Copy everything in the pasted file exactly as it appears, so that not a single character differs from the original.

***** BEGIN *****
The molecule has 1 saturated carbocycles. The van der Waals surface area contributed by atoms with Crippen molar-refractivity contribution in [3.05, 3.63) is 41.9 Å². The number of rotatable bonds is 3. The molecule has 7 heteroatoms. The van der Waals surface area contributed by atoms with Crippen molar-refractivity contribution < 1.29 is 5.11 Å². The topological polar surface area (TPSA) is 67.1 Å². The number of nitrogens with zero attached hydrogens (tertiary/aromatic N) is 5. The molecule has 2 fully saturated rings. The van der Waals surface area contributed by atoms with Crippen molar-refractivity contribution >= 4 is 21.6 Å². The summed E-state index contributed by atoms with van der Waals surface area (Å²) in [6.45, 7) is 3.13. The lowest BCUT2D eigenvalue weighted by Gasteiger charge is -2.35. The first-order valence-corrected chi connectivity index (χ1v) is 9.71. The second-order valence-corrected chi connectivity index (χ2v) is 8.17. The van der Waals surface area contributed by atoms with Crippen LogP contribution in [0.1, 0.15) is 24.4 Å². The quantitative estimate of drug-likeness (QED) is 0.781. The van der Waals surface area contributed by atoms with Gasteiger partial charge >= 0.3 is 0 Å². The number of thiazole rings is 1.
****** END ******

The molecule has 1 saturated carbocycles. The van der Waals surface area contributed by atoms with Crippen molar-refractivity contribution in [3.05, 3.63) is 41.9 Å². The number of rotatable bonds is 3. The molecule has 7 heteroatoms. The van der Waals surface area contributed by atoms with Crippen molar-refractivity contribution < 1.29 is 5.11 Å². The topological polar surface area (TPSA) is 67.1 Å². The number of nitrogens with zero attached hydrogens (tertiary/aromatic N) is 5. The molecule has 2 fully saturated rings. The van der Waals surface area contributed by atoms with Crippen molar-refractivity contribution >= 4 is 21.6 Å². The summed E-state index contributed by atoms with van der Waals surface area (Å²) in [6.45, 7) is 3.13. The lowest BCUT2D eigenvalue weighted by Gasteiger charge is -2.35. The first-order valence-corrected chi connectivity index (χ1v) is 9.71. The second-order valence-corrected chi connectivity index (χ2v) is 8.17. The van der Waals surface area contributed by atoms with Crippen LogP contribution in [0.1, 0.15) is 24.4 Å². The quantitative estimate of drug-likeness (QED) is 0.781. The van der Waals surface area contributed by atoms with Gasteiger partial charge >= 0.3 is 0 Å². The number of thiazole rings is 1.